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Discussion Starter #1
Is it just me or is there a lot of employee turnover at Harley-Davidson dealerships? I have two different dealerships I visit on a regular basis and it seems like every time I stop in, there are new employees and the old ones are gone. Are the working conditions, pay, treatment of employees, etc. contributing factors? When I retire from teaching in 10 to 14 years, I was thinking about working part time at a dealership and that it might be a fun/interesting job but with the constant turnover in employees, now I am questioning if that would be worth my time.

Your thoughts . . .
 

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Old Skool
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We had 2 Dealers, now down to 1. They had a Hiring Event last week. Positions open, Sales, Parts, Mechanics, Motor Clothes. All the Sales Folks that nearly tackled you when you walked in are gone. They'll have a new batch in the Spring, only to be gone in the Fall.
 

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I suspect you are talking more about bike salespeople than you are about other dealership employees. And a sales job is a tough nut to crack. Lots of folks are looking for a good job with good benefits and get hired as a salesperson. But for most of them it just doesn't work out and, after a while, they leave on their own or management lets them go. You've got to be good to make it as a vehicle (bikes, cars, trucks, boats) salesperson and if you can't make the grade you will get replaced.
 

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Most salespeople in the vehicle segment are hired to bring in customers, once they have exhausted their list of friends, relatives, former coworkers, etc, they are done, Next.

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OP it all depends on the part of the country the dealership is located in. You're up north, the up north dealerships slow down considerably in the winter, layoffs happen and employees move on. I'm also up north and have witnessed the winter employee turnover.
Summer work hours can go 50-60 hrs. whereas the winter hours can be reduced to 20-30 hrs. or 3-4 day weeks. Kinda tough working a budget around that.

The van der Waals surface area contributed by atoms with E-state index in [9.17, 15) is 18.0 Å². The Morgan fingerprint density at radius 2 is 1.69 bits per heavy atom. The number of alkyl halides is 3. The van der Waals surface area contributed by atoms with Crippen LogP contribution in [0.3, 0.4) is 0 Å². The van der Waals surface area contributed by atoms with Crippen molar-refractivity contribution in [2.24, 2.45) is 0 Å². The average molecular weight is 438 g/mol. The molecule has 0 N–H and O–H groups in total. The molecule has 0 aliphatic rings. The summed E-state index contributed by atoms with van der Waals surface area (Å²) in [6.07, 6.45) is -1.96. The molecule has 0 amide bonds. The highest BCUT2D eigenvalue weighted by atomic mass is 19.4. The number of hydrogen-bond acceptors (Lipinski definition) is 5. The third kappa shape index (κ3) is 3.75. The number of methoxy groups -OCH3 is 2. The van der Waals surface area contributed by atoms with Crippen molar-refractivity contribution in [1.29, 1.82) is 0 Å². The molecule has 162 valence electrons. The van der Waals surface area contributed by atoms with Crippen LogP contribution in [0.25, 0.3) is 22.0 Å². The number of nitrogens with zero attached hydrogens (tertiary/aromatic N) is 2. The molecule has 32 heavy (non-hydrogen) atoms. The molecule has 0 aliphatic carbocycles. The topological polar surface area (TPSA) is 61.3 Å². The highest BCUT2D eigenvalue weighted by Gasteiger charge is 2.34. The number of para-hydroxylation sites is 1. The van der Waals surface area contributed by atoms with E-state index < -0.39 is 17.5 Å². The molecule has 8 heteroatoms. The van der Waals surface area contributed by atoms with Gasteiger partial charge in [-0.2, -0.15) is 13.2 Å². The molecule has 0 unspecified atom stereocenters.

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Road Junkie
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As noted above, the front-line employees (bikes sales, parts sales, Motorclothes sales) are seasonal and follow typical retail compensation and turnover trends. Bike sales personnel are under the most pressure to perform. Pay is relatively low with back-end earnings on commission (direct or shared). The technicians are more stable once they start progressing towards their master certification, as the dealer often uses that training as a retention incentive. Once they attain master certification, they tend to stay put if happy with pay and working environment. Management turnover is usually performance based. If the dealer is part of a multi-store company (which more are today), it’s common practice to rotate upwardly mobile employees to different stores as part of their development.
 

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OP it all depends on the part of the country the dealership is located in. You're up north, the up north dealerships slow down considerably in the winter, layoffs happen and employees move on. I'm also up north and have witnessed the winter employee turnover.
Summer work hours can go 50-60 hrs. whereas the winter hours can be reduced to 20-30 hrs. or 3-4 day weeks. Kinda tough working a budget around that.
The OP is from the Twin Cities......Mogadishu/St.Paul , so imagine it is a seasonal thing.
 

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Is it just me or is there a lot of employee turnover at Harley-Davidson dealerships? I have two different dealerships I visit on a regular basis and it seems like every time I stop in, there are new employees and the old ones are gone. Are the working conditions, pay, treatment of employees, etc. contributing factors? When I retire from teaching in 10 to 14 years, I was thinking about working part time at a dealership and that it might be a fun/interesting job but with the constant turnover in employees, now I am questioning if that would be worth my time.

Your thoughts . . .
HA ! Do you really think we'll be driving fossil fueled vehicles in 10 - 14 years ? Hell by that time we might not be allowed to drive anything, the hi-ways might be all automated.
Hell 50 years ago we could project our retirement but now 10 - 14 years is almost light years!
IMO keep teaching and you'll keep learning.
 

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Former H-D sales guy here. Just isn’t good money in it if you aren’t in the front office or head mechanic. We see tons of turnover.

Fun job just crappy pay.


Don’t take life too seriously. You will never get out of it alive.
 

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Discussion Starter #11
Thanks everyone for the replies . . . I was thinking about this more as a post-retirement job for fun or something to do part time, and not necessarily for the money/benefits as I would be drawing my retirement, taking mandatory payouts from my IRA's, investments, etc. Seems like it would be a fun atmosphere to work in - even if I was the guy that just shined up the bikes, helped in parts, or something like that! I am one of those guys that can't sit still and always have to be working on something around the house/yard/garage.
 
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